When you hear the word “coyote,” you probably think of prairies and desert areas, old Westerns, or cartoons. But did you know that coyotes now live on Long Island?
Coyotes actually live in most areas of the United States – as well as Canada, Mexico, and Central America. As people have taken over wilderness areas, coyotes (who are very intelligent) have learned to adapt… even living in cities like Los Angeles, Washington, D.C., Chicago, and New York.
How Did Coyotes End Up on Long Island?
Coyotes have been in New York for quite a while but originally were only upstate, which has an estimated population of 30,000 coyotes. Then people observed a coyote in Central Park. Similarly, experts also found a coyote in Staten Island.
Wildlife biologist Mike Bottini of Seatuck believes that the coyotes migrated to Long Island from the Bronx by either swimming the East River or by walking along the aqueducts to Queens. Once on Long Island, some of the coyotes began moving further east.
As of December 2020, Bottini said at least nine coyotes are Long Island residents with at least one mated pair (coyotes mate for life). Six are in western Nassau in the Manhasset/Port Washington region, and three are in Suffolk, with one seen in Mattituck and two on the south fork. One was also spotted in Robert Moses State Park. Bottini did not provide a coyote pup estimate.
Coyotes have settled in well on Long Island. While 90 percent of their diet is mammal meat, they’re technically omnivores that will eat insects, fruit, snakes, and grass to supplement their primary diet of rabbits, rodents, frogs, fish, and deer. Voles and squirrels are also a favorite.
However, for true peaceful coexistence with coyotes, you need to keep your small dogs on a leash and your cats and dogs inside at night, so they do not become prey. Also, keep your garbage tightly sealed, so you don’t end up feeding them.
How Can You Tell a Coyote from a Dog?
Dogs and coyotes are members of the canid family, just like wolves and foxes. From a distance, they could look like a large dog, but a coyote’s tail hangs straight down – unlike a dog’s tail – and it never, ever wags. Coyote tails also have a black tip.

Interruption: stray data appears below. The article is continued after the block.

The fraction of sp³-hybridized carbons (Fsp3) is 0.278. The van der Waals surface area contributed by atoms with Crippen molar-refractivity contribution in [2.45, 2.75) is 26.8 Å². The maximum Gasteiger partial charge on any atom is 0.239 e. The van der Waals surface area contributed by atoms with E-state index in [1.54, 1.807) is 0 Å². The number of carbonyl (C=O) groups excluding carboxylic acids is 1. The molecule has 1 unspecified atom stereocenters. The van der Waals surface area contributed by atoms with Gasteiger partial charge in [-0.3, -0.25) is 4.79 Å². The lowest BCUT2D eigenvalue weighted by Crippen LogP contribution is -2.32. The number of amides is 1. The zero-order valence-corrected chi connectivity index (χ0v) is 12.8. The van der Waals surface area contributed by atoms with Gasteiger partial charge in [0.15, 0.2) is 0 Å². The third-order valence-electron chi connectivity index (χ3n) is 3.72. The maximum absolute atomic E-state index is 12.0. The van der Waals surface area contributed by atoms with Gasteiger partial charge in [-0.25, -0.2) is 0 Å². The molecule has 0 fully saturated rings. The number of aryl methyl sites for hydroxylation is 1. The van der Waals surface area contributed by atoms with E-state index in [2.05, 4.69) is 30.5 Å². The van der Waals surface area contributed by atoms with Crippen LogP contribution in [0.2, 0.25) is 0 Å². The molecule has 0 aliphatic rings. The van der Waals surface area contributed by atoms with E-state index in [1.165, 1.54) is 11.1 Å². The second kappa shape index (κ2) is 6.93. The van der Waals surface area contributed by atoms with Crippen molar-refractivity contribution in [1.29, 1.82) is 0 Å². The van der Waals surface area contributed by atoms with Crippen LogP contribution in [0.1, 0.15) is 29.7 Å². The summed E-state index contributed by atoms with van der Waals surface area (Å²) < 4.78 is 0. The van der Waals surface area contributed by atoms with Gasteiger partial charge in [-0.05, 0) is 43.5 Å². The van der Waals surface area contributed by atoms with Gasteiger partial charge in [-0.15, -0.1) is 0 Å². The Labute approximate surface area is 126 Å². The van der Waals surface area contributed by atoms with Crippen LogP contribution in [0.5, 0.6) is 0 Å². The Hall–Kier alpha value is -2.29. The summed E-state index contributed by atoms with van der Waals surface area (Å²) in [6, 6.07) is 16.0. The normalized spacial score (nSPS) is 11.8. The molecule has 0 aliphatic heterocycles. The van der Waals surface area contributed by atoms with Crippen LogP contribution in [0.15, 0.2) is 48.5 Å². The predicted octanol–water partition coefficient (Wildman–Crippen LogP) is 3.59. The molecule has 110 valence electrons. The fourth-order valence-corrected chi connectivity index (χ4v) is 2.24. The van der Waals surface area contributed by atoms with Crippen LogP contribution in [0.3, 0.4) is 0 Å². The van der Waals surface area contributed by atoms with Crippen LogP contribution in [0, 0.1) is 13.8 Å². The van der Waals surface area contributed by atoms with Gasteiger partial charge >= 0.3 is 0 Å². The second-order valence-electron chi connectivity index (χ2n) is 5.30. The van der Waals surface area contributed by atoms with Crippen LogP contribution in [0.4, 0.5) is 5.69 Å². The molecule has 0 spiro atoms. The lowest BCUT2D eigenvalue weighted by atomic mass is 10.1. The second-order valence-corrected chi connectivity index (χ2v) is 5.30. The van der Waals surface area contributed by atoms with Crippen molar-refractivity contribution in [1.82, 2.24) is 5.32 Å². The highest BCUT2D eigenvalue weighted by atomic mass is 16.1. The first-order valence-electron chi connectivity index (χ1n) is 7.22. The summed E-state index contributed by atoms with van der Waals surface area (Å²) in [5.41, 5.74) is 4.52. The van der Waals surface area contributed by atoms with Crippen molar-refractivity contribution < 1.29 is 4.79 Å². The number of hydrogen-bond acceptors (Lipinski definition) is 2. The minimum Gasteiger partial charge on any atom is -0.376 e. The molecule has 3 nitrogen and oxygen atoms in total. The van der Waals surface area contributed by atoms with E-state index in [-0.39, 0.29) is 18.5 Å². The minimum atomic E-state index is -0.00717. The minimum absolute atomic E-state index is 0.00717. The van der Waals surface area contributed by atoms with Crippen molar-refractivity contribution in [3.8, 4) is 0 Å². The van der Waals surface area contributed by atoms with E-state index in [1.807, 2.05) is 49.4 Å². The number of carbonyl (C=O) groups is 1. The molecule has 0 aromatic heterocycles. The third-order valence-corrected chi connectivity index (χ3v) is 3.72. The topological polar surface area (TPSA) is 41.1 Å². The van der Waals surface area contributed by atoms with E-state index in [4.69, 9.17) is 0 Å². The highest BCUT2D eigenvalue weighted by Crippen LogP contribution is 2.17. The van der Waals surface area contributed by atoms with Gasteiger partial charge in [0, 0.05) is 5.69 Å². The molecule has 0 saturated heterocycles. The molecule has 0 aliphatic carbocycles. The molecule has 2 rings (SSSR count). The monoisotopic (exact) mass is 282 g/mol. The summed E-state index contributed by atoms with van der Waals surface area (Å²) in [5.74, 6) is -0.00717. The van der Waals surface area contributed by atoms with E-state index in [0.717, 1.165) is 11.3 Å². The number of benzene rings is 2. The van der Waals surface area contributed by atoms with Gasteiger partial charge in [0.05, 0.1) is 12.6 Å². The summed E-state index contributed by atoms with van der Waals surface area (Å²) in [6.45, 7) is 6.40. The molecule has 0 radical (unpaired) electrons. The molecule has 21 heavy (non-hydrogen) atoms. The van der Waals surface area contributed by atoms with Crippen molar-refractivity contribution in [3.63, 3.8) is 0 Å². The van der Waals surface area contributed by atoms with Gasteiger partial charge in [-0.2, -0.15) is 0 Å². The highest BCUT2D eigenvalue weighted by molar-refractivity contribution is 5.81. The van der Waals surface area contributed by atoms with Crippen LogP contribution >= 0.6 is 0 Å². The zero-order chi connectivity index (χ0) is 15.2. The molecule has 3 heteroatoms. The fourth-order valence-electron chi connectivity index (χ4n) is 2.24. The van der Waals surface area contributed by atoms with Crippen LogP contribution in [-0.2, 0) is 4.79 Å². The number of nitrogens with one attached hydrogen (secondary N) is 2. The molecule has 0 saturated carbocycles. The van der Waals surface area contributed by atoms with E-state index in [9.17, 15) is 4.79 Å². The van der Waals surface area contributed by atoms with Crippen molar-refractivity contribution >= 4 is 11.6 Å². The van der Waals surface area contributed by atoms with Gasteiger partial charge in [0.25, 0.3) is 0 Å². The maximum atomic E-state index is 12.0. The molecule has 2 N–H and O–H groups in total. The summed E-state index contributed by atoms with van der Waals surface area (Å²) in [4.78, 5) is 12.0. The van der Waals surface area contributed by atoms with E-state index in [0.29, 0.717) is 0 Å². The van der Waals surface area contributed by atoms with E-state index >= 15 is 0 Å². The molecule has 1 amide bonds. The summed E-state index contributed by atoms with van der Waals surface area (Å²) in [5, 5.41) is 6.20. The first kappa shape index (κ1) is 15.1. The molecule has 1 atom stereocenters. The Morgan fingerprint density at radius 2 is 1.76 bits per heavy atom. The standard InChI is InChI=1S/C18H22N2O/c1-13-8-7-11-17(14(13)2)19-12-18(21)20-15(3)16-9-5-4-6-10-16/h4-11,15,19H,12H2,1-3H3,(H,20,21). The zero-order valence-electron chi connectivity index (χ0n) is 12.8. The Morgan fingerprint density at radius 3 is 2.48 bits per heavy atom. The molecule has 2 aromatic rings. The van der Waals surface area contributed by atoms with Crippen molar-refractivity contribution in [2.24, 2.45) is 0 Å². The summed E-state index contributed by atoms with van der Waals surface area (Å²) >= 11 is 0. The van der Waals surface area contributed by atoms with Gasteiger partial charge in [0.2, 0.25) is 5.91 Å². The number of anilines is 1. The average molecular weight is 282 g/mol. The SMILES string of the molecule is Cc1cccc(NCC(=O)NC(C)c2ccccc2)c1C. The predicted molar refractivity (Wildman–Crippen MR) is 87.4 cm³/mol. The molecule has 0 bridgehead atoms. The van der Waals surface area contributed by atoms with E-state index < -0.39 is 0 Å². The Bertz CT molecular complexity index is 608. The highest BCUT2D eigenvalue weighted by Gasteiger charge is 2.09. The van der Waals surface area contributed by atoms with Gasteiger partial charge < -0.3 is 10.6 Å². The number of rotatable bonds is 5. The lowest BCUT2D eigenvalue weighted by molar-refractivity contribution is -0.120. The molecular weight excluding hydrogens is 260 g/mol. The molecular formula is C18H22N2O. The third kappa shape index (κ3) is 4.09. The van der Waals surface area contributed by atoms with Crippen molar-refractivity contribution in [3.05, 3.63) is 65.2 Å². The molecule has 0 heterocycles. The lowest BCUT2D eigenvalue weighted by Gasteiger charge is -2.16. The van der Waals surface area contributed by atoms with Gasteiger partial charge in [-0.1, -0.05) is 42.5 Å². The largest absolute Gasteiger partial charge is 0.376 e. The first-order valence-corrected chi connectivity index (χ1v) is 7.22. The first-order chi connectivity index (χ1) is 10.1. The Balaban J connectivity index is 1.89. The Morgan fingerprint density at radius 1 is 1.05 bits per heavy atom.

Eastern coyotes, including those on Long Island, are generally larger than western coyotes. DNA testing has shown that it is due to interbreeding with gray wolves. Eastern coyotes range from 35 to 60 pounds, whereas western coyotes average 20 to 40 pounds. Grey wolves, by contrast, can weigh up to 175 pounds.
What Does a Coyote Sound Like?
Coyotes are very vocal creatures communicating in howls, yips, whimpers, and barks. In fact, “coyote” means “song dog.”
Coyotes mostly howl from sunset to sunrise any time of year but howl more often during the mating season, which is January through March. Here is a sample of what coyotes sound like as well as this video which demonstrates some of the 11 types of vocalizations coyotes make.
Due to their intelligence, in folklore, coyotes are often considered tricksters, and their howl can create an auditory illusion of a larger group. Known as the “beau-geste” effect, the combination of vocalizations two coyotes can make, combined with sound distortion as it moves through an environment, two can sound like a group of seven or more.
Are Coyotes Nocturnal?
Yes, coyotes are nocturnal, but not strictly so. While they are most active after sunset, they will also sometimes be active during the day.
Are Coyotes Good or Bad for Long Island?
Coyotes could actually be a benefit to Long Island by restoring eco-balance. Without any predators on Long Island besides humans, white-tailed deer have proliferated excessively.
At one time, Long Island was home to gray wolves and bobcats – both of which would hunt deer. Since white-tailed deer carry deer ticks, their high population also greatly increases the number of tick bites and Lyme disease transmission.
The grazing from a high deer population also throws forest ecosystems out of balance, according to a New York State Department of Environmental Conservation (NYSDEC) report. If coyotes rein in the local deer population, those ecosystems could regain balance.
Let Arrow Exterminating Handle Your Pest Problems
If you spot a coyote, you need to contact the Department of Environmental Conservation as we do not handle coyote issues. For every other kind of pest and vermin, call the experts at Arrow Exterminating. From ticks to termites and much more, our professional services will provide the peace of mind you need. To get started, contact Arrow Exterminating today.